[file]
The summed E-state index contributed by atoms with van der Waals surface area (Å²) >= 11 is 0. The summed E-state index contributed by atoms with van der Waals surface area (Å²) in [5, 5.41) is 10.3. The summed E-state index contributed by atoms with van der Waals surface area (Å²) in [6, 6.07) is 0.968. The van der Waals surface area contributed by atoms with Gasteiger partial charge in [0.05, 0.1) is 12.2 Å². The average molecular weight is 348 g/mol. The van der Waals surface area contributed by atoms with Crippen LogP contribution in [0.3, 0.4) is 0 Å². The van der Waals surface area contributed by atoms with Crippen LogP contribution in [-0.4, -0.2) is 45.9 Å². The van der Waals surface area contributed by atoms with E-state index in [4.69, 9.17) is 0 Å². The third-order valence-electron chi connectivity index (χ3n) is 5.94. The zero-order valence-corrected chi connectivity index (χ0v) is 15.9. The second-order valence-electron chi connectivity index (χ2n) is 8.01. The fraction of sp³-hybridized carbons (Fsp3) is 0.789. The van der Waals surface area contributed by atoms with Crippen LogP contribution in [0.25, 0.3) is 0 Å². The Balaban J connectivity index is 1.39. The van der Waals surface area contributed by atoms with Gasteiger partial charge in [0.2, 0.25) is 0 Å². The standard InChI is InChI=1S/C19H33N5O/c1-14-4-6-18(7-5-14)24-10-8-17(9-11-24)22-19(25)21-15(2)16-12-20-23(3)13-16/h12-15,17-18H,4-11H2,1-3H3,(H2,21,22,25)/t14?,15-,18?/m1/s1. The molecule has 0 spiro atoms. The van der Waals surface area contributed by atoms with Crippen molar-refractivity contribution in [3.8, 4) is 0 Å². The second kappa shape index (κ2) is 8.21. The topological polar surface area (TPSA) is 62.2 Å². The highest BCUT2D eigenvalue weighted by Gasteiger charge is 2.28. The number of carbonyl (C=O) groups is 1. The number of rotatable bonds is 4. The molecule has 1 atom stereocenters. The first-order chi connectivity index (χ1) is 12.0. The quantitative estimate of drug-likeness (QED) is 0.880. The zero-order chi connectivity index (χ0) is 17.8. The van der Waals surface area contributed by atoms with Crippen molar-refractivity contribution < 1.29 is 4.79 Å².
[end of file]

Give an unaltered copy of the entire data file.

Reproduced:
The summed E-state index contributed by atoms with van der Waals surface area (Å²) >= 11 is 0. The summed E-state index contributed by atoms with van der Waals surface area (Å²) in [5, 5.41) is 10.3. The summed E-state index contributed by atoms with van der Waals surface area (Å²) in [6, 6.07) is 0.968. The van der Waals surface area contributed by atoms with Gasteiger partial charge in [0.05, 0.1) is 12.2 Å². The average molecular weight is 348 g/mol. The van der Waals surface area contributed by atoms with Crippen LogP contribution in [0.3, 0.4) is 0 Å². The van der Waals surface area contributed by atoms with Crippen LogP contribution in [-0.4, -0.2) is 45.9 Å². The van der Waals surface area contributed by atoms with E-state index in [4.69, 9.17) is 0 Å². The third-order valence-electron chi connectivity index (χ3n) is 5.94. The zero-order valence-corrected chi connectivity index (χ0v) is 15.9. The second-order valence-electron chi connectivity index (χ2n) is 8.01. The fraction of sp³-hybridized carbons (Fsp3) is 0.789. The van der Waals surface area contributed by atoms with Crippen LogP contribution in [0.25, 0.3) is 0 Å². The Balaban J connectivity index is 1.39. The van der Waals surface area contributed by atoms with Gasteiger partial charge in [0.2, 0.25) is 0 Å². The standard InChI is InChI=1S/C19H33N5O/c1-14-4-6-18(7-5-14)24-10-8-17(9-11-24)22-19(25)21-15(2)16-12-20-23(3)13-16/h12-15,17-18H,4-11H2,1-3H3,(H2,21,22,25)/t14?,15-,18?/m1/s1. The molecule has 0 spiro atoms. The van der Waals surface area contributed by atoms with Crippen molar-refractivity contribution in [3.8, 4) is 0 Å². The second kappa shape index (κ2) is 8.21. The topological polar surface area (TPSA) is 62.2 Å². The highest BCUT2D eigenvalue weighted by Gasteiger charge is 2.28. The number of carbonyl (C=O) groups is 1. The number of rotatable bonds is 4. The molecule has 1 atom stereocenters. The first-order chi connectivity index (χ1) is 12.0. The quantitative estimate of drug-likeness (QED) is 0.880. The zero-order chi connectivity index (χ0) is 17.8. The van der Waals surface area contributed by atoms with Crippen molar-refractivity contribution < 1.29 is 4.79 Å².